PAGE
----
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BACKGROUND: NOD1/CARD4 and NOD2/CARD15 are both intracellular pattern-recognition receptors. The NOD1/CARD4 gene lies within a previously described inflammatory bowel disease (IBD) locus (7p14). An association has been suggested between the NOD1/CARD4+32656 deletion*1 variant of a complex deletion*1/insertion*2 polymorphism and IBD in 1 recent study in Europe. Our aim was to assess the influence of NOD1/CARD4+32656 on disease susceptibility and phenotype in the Scottish and Swedish IBD populations. METHODS: A total of 3,962 individuals (1,791 IBD patients, 522 parents, 1,649 healthy controls) from 2 independent populations (Scotland and Sweden) were genotyped for NOD1/CARD4+32656 A/C by TaqMan and direct sequencing. Case-control, Transmission Disequilibrium Testing (TDT) and detailed genotype-phenotype (Montreal) analyses were performed. The case-control analysis had 80% power to detect an effect size of odds ratio (OR) 1.21 for IBD. RESULTS: In case-control analyses in Scottish and Swedish patients, none of the genotypes studied in IBD, Crohn's disease (CD) or ulcerative colitis (UC), differed significantly from controls (deletion*1 allelic frequency 73.9%, 73.6%, 73.9%, and 73.6%, respectively: all P > 0.8). No epistatic interaction with NOD2/CARD15 was seen for CD susceptibility. TDT analysis in our Scottish early onset cohort was negative. CONCLUSIONS: This variant allele of NOD1/CARD4+32656 is not associated with a strong effect on susceptibility to IBD in children and adults in Northern Europe. A gene-wide haplotype-based approach may be preferable to analysis of individual variants to assess the contribution of the NOD1/CARD4 gene to IBD.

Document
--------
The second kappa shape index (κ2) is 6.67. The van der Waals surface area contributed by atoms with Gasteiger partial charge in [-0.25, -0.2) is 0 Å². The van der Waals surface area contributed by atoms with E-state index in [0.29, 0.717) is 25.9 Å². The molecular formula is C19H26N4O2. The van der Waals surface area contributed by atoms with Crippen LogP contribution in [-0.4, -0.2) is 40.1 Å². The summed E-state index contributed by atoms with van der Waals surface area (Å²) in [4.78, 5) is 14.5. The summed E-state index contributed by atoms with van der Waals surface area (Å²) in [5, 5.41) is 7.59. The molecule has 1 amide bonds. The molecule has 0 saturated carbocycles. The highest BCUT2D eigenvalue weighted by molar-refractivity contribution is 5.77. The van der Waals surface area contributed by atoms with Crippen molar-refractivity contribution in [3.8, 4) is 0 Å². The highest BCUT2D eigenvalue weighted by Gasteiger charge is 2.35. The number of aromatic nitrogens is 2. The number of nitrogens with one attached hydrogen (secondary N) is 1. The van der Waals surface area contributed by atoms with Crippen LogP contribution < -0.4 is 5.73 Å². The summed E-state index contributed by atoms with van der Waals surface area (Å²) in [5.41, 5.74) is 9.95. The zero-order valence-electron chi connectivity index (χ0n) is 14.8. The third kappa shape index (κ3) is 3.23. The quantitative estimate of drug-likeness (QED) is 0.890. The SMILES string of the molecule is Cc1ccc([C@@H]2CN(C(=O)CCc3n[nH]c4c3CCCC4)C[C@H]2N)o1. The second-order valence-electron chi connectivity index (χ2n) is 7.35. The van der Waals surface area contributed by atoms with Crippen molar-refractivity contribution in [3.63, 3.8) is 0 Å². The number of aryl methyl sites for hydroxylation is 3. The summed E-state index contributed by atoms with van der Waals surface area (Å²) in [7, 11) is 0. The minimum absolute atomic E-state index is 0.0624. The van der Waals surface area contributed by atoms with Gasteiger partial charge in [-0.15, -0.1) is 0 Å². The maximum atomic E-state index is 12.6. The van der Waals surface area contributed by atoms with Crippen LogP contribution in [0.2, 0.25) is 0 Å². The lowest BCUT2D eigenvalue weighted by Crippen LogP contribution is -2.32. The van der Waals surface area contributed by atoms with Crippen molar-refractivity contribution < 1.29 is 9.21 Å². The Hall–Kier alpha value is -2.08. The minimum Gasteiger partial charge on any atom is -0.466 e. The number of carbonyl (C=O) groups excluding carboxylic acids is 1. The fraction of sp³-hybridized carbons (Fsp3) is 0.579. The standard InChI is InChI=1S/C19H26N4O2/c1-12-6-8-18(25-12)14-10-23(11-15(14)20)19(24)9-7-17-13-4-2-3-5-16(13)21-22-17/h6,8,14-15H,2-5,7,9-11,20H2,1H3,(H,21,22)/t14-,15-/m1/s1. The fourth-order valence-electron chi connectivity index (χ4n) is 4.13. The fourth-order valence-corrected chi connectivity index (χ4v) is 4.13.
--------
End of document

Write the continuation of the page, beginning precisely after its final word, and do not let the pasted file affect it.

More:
Original publication

DOI

10.1002/ibd.20124

Type

Journal article

Journal

Inflamm Bowel Dis

Publication Date

07/2007

Volume

13

Pages

882 - 889

Keywords

Adolescent, Adult, Age of Onset, Case-Control Studies, Child, Female, Genetic Predisposition to Disease, Genotype, Humans, Inflammatory Bowel Diseases, Male, Middle Aged, Mutation, Nod1 Signaling Adaptor Protein, Phenotype, Polymorphism, Genetic, Scotland, Sweden